How Lead Gets Into Drinking Water

KPUD's compliance with the Safe Drinking Water Act means that our source water and distribution systems are "lead free." Although lead is naturally occurring in the environment, it is typically at trace amounts or even non-detectible. That is the case in Kitsap County, where naturally occurring lead in soils and groundwater are at very low concentrations and are not the source of lead in water.

Infographic depicting how lead gets into drinking water
Image courtesy of EPA. Original image can be found online at

So, how does lead get into drinking water?

Lead can enter drinking water when a chemical reaction occurs in plumbing materials that contain lead. This is known as corrosion — dissolving or wearing-away of metal from the pipes and fixtures. 

The most common sources of lead in drinking water are corrosion of lead pipes, faucets, and fixtures. In homes with lead pipes that connect the home to the water main, also known as lead services lines, these pipes are typically the most significant source of lead in the water. Lead pipes are more likely to be found in older cities and homes built before 1986, when lead-free materials were not yet required for plumbing. Based on historical data, lead service lines are likely less prevalent in the KPUD service areas as compared to other locations across the country.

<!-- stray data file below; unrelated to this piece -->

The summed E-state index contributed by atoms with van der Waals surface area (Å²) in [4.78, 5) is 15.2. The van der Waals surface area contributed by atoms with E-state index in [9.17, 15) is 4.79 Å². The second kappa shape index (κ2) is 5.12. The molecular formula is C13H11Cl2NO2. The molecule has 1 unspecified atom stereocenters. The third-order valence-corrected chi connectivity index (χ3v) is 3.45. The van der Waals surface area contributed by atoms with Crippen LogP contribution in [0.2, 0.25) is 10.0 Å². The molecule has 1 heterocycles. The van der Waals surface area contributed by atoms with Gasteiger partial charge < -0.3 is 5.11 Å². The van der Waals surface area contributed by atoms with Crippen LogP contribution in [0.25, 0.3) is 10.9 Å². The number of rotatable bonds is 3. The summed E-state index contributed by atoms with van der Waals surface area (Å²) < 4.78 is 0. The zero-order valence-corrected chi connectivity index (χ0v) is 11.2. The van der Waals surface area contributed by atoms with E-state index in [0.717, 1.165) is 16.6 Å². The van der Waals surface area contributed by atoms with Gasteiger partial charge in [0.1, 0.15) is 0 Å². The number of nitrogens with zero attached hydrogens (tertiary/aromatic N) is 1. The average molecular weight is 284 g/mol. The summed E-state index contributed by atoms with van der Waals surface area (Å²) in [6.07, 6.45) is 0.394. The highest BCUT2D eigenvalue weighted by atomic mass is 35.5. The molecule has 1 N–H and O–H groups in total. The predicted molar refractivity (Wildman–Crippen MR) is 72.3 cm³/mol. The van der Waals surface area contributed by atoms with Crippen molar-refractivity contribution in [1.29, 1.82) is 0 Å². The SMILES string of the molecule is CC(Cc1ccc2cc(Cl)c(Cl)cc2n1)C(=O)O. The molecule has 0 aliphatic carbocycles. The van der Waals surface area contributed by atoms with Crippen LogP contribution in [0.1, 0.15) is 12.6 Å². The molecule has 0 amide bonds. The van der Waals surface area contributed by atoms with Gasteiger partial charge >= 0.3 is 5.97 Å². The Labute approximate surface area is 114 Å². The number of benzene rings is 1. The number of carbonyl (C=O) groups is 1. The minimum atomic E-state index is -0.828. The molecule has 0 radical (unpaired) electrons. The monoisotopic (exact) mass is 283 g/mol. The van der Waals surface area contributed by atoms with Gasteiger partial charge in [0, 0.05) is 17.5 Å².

At KPUD, we are proud of our record of meeting or exceeding public health standards. We routinely test for lead in water, and we are developing a lead service line inventory to identify if any homes are at risk for lead in the water. We are committed to working towards a future where lead service lines are gone from the communities we serve. Providing safe drinking water to you is our highest priority, and lead can be a serious public health concern.

Over the next year, KPUD will be reaching out to our customers to talk about lead and how you can help identify lead sources.